920. AMONGST THE MANY PECULIARITIES IN THE CONSTRUCTION OF BIRDS, not the least is the mode by which their respiration is accomplished. This is effected by means of air-vessels, which extend throughout the body, and adhere to the under-surface of the bones. These, by their motion, force the air through the true lungs, which are very small, and placed in the uppermost part of the chest, and closely braced down to the back and ribs. The lungs, which are never expanded by air, are destined to the sole purpose of oxidizing the blood. In the experiments made by Mr. John Hunter, to discover the use of this general diffusion of air through the bodies of birds, he found that it prevents their respiration from being stopped or interrupted by the rapidity of their motion through a resisting medium. It is well known that, in proportion to celerity of motion, the air becomes resistive; and were it possible for a man to move with the swiftness of a swallow, as he is not provided with an internal construction similar to that of birds, the resistance of the air would soon suffocate him.
    921. BIRDS ARE DISTRIBUTED OVER EVERY PART OF THE GLOBE, being found in the coldest as well as the hottest regions, although some species are restricted to particular countries, whilst others are widely dispersed. At certain seasons of the year, many of them change their abodes, and migrate to climates better adapted to their temperaments or modes of life, for a time, than those which they leave. Many of the birds of Britain, directed by an unerring instinct, take their departure from the island before the commencement of winter, and proceed to the more congenial warmth of Africa, to return with the next spring. The causes assigned by naturalists for this peculiarity are, either a deficiency of food, or the want of a secure asylum for the incubation and nourishment of their young. Their migrations are generally performed in large companies, and, in the day, they follow a leader, which is occasionally changed. During the night, many of the tribes send forth a continual cry, to keep themselves together; although one would think that the noise which must accompany their flight would be sufficient for that purpose. The flight of birds across the Mediterranean was noticed three thousand years ago, as we find it said in the book of Numbers, in the Scriptures, that "There went forth a wind from the Lord, and brought quails from the sea, and let them fall upon the camp, and a day's journey round about it, to the height of two cubits above the earth."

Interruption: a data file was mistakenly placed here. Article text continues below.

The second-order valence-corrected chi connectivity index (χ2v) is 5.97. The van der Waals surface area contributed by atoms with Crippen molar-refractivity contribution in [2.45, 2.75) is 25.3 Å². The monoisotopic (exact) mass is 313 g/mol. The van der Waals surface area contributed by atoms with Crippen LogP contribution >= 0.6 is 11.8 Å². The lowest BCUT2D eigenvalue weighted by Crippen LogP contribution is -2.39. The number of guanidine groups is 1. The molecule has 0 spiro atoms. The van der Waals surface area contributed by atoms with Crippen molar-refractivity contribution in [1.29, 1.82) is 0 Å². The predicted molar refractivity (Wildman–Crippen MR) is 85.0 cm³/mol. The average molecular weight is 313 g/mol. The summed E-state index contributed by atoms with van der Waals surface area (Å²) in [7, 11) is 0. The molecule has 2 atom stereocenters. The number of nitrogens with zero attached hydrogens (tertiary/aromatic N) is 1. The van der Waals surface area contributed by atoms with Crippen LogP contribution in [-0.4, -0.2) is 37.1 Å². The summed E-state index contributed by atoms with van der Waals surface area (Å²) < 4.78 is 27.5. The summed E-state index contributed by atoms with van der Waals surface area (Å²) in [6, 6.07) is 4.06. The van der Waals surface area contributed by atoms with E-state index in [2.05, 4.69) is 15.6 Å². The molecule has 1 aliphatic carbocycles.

922. IF THE BEAUTY OF BIRDS were not a recommendation to their being universally admired, their general liveliness, gaiety, and song would endear them to mankind. It appears, however, from accurate observations founded upon experiment, that the notes peculiar to different kinds of birds are altogether acquired, and that they are not innate, any more than language is to man. The attempt of a nestling bird to sing has been compared to the endeavour of a child to talk. The first attempts do not seem to possess the slightest rudiments of the future song; but, as the bird grows older and becomes stronger, it is easily perceived to be aiming at acquiring the art of giving utterance to song. Whilst the scholar is thus endeavouring to form his notes, when he is once sure of a passage, he usually raises his tone, but drops it again when he finds himself unequal to the voluntary task he has undertaken. "Many well-authenticated facts," says an ingenious writer, "seem decisively to prove that birds have no innate notes, but that, like mankind, the language of those to whose care they have been committed at their birth, will be their language in after-life." It would appear, however, somewhat unaccountable why, in a wild state, they adhere so steadily to the song of their own species only, when the notes of so many others are to be heard around them. This is said to arise from the attention paid by the nestling bird to the instructions of its own parent only, generally disregarding the notes of all the rest. Persons; however, who have an accurate ear, and who have given their attention to the songs of birds, can frequently distinguish some which have their notes mixed with those of another species; but this is in general so trifling, that it can hardly be considered as more than the mere varieties of provincial dialects.